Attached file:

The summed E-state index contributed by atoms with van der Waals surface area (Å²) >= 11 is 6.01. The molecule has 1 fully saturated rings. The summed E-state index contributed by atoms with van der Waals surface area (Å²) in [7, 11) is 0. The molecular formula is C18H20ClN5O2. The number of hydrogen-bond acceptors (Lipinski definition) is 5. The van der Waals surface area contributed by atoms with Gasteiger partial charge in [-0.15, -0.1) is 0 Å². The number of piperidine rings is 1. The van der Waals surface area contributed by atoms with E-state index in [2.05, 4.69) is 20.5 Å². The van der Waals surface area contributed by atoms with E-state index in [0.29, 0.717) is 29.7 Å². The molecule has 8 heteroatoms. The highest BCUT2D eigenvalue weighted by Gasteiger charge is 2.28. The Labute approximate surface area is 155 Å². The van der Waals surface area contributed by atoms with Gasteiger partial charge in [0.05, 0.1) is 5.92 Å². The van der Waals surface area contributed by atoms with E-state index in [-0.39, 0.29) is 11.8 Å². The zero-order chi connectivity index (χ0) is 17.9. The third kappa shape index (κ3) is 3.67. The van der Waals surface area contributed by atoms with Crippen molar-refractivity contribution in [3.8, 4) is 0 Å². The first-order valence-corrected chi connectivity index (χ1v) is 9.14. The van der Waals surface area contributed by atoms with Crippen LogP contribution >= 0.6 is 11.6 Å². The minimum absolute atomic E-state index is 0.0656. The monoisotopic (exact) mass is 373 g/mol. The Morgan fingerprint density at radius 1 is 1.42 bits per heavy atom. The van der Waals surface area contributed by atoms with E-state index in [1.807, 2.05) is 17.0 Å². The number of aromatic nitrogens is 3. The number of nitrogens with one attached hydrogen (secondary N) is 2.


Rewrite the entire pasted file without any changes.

The summed E-state index contributed by atoms with van der Waals surface area (Å²) >= 11 is 6.01. The molecule has 1 fully saturated rings. The summed E-state index contributed by atoms with van der Waals surface area (Å²) in [7, 11) is 0. The molecular formula is C18H20ClN5O2. The number of hydrogen-bond acceptors (Lipinski definition) is 5. The van der Waals surface area contributed by atoms with Gasteiger partial charge in [-0.15, -0.1) is 0 Å². The number of piperidine rings is 1. The van der Waals surface area contributed by atoms with E-state index in [2.05, 4.69) is 20.5 Å². The van der Waals surface area contributed by atoms with E-state index in [0.29, 0.717) is 29.7 Å². The molecule has 8 heteroatoms. The highest BCUT2D eigenvalue weighted by Gasteiger charge is 2.28. The Labute approximate surface area is 155 Å². The van der Waals surface area contributed by atoms with Gasteiger partial charge in [0.05, 0.1) is 5.92 Å². The van der Waals surface area contributed by atoms with E-state index in [-0.39, 0.29) is 11.8 Å². The zero-order chi connectivity index (χ0) is 17.9. The third kappa shape index (κ3) is 3.67. The van der Waals surface area contributed by atoms with Crippen molar-refractivity contribution in [3.8, 4) is 0 Å². The first-order valence-corrected chi connectivity index (χ1v) is 9.14. The van der Waals surface area contributed by atoms with Crippen LogP contribution >= 0.6 is 11.6 Å². The minimum absolute atomic E-state index is 0.0656. The monoisotopic (exact) mass is 373 g/mol. The Morgan fingerprint density at radius 1 is 1.42 bits per heavy atom. The van der Waals surface area contributed by atoms with E-state index in [1.807, 2.05) is 17.0 Å². The number of aromatic nitrogens is 3. The number of nitrogens with one attached hydrogen (secondary N) is 2.